One thing extremely noticeable about Greg Berlanti and company producing Supergirl on CBS: unlike many comic book based shows that have come before, this one wears the history of the concept on their sleeve. Melissa Benoist’s take on Kara lifts directly from Christopher Reeve’s Clark Kent/Superman, which is part of why it rubs some people the wrong way. She comes across as mousy and unempowered when she’s really trying to channel Reeve. (Admittedly, as Kara Zor-El, she’s also still trying to learn her power, which Reeve’s Superman never had to do.)
That nod back extends to casting, and they did it right out of the gate. Though Smallville eventually brought in Reeve, Margot Kidder, Lois & Clark’s Dean Cain and the original Supergirl Helen Slater, it took a few seasons. But in the Supergirl pilot, Cain and Slater showed up as the Danvers, who Superman trusted with his cousin. (Both have recurred on the show so far.) And now, they’ve given a nod to Smallville by casting the actor who didn’t mind wearing the “S” – Lara Vandervoort, who previously played a darker, colder Kara/Supergirl more in line with the Smallville vibe (and with what DC had been doing with the character in The New 52).
Announced yesterday at the Television Critics Association Winter Presentation on the Warner Brothers’ studio lot, Vandervoort will be recurring as Indigo, described as “a living, strong-willed supercomputer that was sentenced to Fort Rozz after turning against the people of Krypton. Now on Earth, Indigo will let nothing stand in her way.” Though the character sounds like a bit of a Brainiac stand-in, just as the producers have been using Maxwell Lord as a faux-Lex Luthor, the character does have a comics history first appearing in Titans/Young Justice: Graduation Day #1. Not that that makes her any less of a Brainiac stand-in… read the comic.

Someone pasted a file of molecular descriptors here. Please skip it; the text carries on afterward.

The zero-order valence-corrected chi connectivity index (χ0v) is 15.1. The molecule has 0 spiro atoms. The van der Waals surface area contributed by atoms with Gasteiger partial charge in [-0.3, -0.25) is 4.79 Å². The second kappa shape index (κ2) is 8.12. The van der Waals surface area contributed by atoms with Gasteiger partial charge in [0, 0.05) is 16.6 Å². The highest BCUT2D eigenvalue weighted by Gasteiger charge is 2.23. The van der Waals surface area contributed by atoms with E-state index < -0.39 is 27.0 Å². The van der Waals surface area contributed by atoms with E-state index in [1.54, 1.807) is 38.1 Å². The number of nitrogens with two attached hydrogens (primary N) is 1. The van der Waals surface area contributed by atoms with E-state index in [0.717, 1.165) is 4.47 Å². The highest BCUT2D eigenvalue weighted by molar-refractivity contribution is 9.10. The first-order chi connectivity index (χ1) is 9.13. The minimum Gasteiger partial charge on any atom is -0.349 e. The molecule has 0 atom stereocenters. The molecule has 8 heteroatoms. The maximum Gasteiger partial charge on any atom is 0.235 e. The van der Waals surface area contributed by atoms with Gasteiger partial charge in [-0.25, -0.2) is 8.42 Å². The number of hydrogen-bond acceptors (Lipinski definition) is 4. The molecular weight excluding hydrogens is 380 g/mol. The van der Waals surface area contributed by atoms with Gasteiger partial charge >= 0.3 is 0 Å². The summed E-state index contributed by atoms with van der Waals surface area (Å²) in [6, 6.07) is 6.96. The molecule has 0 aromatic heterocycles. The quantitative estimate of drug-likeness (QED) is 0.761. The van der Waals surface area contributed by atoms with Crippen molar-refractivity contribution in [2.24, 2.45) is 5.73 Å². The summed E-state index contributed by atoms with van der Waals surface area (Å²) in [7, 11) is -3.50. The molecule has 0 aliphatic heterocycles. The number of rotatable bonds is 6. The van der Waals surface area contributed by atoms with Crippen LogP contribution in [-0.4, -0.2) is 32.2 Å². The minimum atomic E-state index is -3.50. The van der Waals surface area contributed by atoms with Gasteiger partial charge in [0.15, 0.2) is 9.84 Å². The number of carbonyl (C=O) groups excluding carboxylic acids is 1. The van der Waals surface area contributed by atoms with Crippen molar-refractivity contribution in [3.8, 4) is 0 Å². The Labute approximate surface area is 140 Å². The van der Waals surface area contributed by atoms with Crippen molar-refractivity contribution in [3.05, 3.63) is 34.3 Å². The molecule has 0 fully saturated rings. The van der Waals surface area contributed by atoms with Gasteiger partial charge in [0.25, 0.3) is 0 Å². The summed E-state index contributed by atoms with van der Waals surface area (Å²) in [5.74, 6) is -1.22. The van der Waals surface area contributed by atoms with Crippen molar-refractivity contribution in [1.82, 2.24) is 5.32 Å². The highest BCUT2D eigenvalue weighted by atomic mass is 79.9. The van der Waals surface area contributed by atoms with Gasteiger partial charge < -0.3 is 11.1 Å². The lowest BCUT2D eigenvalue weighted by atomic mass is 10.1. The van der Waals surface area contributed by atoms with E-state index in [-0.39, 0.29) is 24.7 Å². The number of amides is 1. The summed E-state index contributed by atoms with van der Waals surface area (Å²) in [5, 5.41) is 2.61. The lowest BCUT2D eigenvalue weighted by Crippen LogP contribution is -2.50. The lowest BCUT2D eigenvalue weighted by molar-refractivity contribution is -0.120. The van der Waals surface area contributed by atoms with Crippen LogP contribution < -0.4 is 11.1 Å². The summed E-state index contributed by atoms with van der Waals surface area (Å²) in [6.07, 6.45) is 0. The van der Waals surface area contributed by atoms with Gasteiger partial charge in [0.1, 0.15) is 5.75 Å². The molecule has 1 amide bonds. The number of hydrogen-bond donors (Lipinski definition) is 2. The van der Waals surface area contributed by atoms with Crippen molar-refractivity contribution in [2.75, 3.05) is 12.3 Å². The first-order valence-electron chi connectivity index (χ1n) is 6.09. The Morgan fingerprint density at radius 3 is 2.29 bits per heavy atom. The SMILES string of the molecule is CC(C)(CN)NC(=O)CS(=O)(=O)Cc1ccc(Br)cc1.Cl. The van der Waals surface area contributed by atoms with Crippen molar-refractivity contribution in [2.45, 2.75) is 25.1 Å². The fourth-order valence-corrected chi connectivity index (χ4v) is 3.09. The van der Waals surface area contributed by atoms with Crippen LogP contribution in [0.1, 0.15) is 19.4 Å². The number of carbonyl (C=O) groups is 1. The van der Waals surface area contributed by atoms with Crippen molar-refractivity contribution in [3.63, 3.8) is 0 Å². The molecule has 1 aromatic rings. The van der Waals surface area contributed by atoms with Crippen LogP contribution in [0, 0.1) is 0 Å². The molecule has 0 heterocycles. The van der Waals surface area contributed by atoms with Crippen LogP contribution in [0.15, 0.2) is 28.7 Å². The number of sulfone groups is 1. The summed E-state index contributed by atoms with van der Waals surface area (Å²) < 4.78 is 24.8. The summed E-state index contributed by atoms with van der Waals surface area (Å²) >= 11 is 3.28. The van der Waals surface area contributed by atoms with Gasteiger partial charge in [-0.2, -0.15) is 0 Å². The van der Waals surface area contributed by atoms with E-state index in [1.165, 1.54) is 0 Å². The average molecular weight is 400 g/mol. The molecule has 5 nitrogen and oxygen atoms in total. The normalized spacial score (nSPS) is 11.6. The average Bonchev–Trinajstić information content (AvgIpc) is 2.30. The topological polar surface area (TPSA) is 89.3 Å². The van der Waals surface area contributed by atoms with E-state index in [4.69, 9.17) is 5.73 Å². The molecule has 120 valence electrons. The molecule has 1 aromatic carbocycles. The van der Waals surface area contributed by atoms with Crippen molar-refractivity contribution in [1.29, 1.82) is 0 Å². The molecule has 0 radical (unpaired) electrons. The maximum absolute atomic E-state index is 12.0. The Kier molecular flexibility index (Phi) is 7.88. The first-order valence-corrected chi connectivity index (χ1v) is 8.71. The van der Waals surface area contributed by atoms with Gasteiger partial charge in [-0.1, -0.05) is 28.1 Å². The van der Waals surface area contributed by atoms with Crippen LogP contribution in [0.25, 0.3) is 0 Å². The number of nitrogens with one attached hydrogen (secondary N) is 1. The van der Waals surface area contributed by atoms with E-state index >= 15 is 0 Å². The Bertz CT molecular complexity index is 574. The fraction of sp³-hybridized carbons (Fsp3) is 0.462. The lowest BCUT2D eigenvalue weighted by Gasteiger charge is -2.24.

In addition to Vandervoort occasionally part of the cast, Supergirl added Jeff Branson as Master Jailer, a character that I had been wondering about since the Fort Rozz introduction. Since it really wasn’t the same thing as The Phantom Zone, somebody had to be running the place even after Krypton exploded. Hence, Master Jailer, “…hellbent on catching all of the Fort Rozz escapees and brutally bringing them to justice.”
Hints were dropped as well that the series may do a riff on one of the best Superman stories in DC publishing, Alan Moore’s “For the Man Who Has Everything.” Already adapted into an episode of the animated Justice League Unlimited, the story offers Superman a vision of what his life would be like if Krypton had not exploded. The themes could be dropped neatly into CBS’s Supergirl, though Superman still apparently can’t be; all we’ve seen so far of him is a silhouette and instant messages from “Clark” — or is it Doogie Howser? Superman is so conspicuously absent from the show you’d think they actually had cast Tom Welling.